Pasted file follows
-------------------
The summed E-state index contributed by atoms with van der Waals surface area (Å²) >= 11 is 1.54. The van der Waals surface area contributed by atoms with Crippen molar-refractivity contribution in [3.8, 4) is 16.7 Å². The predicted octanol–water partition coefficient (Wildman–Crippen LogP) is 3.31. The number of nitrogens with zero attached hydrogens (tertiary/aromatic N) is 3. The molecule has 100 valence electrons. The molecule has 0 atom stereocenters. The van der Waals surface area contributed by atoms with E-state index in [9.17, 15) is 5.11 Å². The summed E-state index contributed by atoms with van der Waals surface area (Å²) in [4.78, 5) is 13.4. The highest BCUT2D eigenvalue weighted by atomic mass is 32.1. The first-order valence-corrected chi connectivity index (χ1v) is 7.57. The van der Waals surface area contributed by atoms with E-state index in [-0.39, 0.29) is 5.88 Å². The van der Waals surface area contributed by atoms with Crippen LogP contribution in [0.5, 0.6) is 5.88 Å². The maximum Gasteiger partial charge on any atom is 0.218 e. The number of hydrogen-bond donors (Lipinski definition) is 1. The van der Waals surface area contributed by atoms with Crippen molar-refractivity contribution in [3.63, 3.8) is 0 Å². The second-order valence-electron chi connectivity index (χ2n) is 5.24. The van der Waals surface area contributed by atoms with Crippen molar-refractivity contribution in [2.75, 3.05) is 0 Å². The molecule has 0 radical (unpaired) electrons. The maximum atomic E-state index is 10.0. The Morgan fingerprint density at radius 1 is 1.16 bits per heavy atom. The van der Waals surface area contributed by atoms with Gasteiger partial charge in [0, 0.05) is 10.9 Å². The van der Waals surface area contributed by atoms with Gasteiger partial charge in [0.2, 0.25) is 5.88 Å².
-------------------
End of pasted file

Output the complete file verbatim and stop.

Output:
The summed E-state index contributed by atoms with van der Waals surface area (Å²) >= 11 is 1.54. The van der Waals surface area contributed by atoms with Crippen molar-refractivity contribution in [3.8, 4) is 16.7 Å². The predicted octanol–water partition coefficient (Wildman–Crippen LogP) is 3.31. The number of nitrogens with zero attached hydrogens (tertiary/aromatic N) is 3. The molecule has 100 valence electrons. The molecule has 0 atom stereocenters. The van der Waals surface area contributed by atoms with E-state index in [9.17, 15) is 5.11 Å². The summed E-state index contributed by atoms with van der Waals surface area (Å²) in [4.78, 5) is 13.4. The highest BCUT2D eigenvalue weighted by atomic mass is 32.1. The first-order valence-corrected chi connectivity index (χ1v) is 7.57. The van der Waals surface area contributed by atoms with E-state index in [-0.39, 0.29) is 5.88 Å². The van der Waals surface area contributed by atoms with Crippen LogP contribution in [0.5, 0.6) is 5.88 Å². The maximum Gasteiger partial charge on any atom is 0.218 e. The number of hydrogen-bond donors (Lipinski definition) is 1. The van der Waals surface area contributed by atoms with Crippen molar-refractivity contribution in [3.63, 3.8) is 0 Å². The second-order valence-electron chi connectivity index (χ2n) is 5.24. The van der Waals surface area contributed by atoms with Crippen molar-refractivity contribution in [2.75, 3.05) is 0 Å². The molecule has 0 radical (unpaired) electrons. The maximum atomic E-state index is 10.0. The Morgan fingerprint density at radius 1 is 1.16 bits per heavy atom. The van der Waals surface area contributed by atoms with Gasteiger partial charge in [0, 0.05) is 10.9 Å². The van der Waals surface area contributed by atoms with Gasteiger partial charge in [0.2, 0.25) is 5.88 Å².